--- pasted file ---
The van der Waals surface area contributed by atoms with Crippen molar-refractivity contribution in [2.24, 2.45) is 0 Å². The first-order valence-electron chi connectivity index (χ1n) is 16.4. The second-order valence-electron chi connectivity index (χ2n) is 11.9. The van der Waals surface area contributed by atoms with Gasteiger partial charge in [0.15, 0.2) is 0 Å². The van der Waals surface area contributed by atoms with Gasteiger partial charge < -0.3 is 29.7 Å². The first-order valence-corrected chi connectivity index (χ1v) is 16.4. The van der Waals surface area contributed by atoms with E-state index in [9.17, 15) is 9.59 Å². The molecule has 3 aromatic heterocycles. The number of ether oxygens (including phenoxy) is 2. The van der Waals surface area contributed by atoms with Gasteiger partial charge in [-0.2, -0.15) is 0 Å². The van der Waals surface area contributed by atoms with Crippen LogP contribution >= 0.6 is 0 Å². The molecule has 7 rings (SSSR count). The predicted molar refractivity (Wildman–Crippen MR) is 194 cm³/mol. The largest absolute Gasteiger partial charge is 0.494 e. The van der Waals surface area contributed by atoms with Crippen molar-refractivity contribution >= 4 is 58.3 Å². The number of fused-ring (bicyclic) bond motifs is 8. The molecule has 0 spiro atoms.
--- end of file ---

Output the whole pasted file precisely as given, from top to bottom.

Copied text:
The van der Waals surface area contributed by atoms with Crippen molar-refractivity contribution in [2.24, 2.45) is 0 Å². The first-order valence-electron chi connectivity index (χ1n) is 16.4. The second-order valence-electron chi connectivity index (χ2n) is 11.9. The van der Waals surface area contributed by atoms with Gasteiger partial charge in [0.15, 0.2) is 0 Å². The van der Waals surface area contributed by atoms with Gasteiger partial charge < -0.3 is 29.7 Å². The first-order valence-corrected chi connectivity index (χ1v) is 16.4. The van der Waals surface area contributed by atoms with E-state index in [9.17, 15) is 9.59 Å². The molecule has 3 aromatic heterocycles. The number of ether oxygens (including phenoxy) is 2. The van der Waals surface area contributed by atoms with Gasteiger partial charge in [-0.2, -0.15) is 0 Å². The van der Waals surface area contributed by atoms with Crippen LogP contribution >= 0.6 is 0 Å². The molecule has 7 rings (SSSR count). The predicted molar refractivity (Wildman–Crippen MR) is 194 cm³/mol. The largest absolute Gasteiger partial charge is 0.494 e. The van der Waals surface area contributed by atoms with Crippen molar-refractivity contribution >= 4 is 58.3 Å². The number of fused-ring (bicyclic) bond motifs is 8. The molecule has 0 spiro atoms.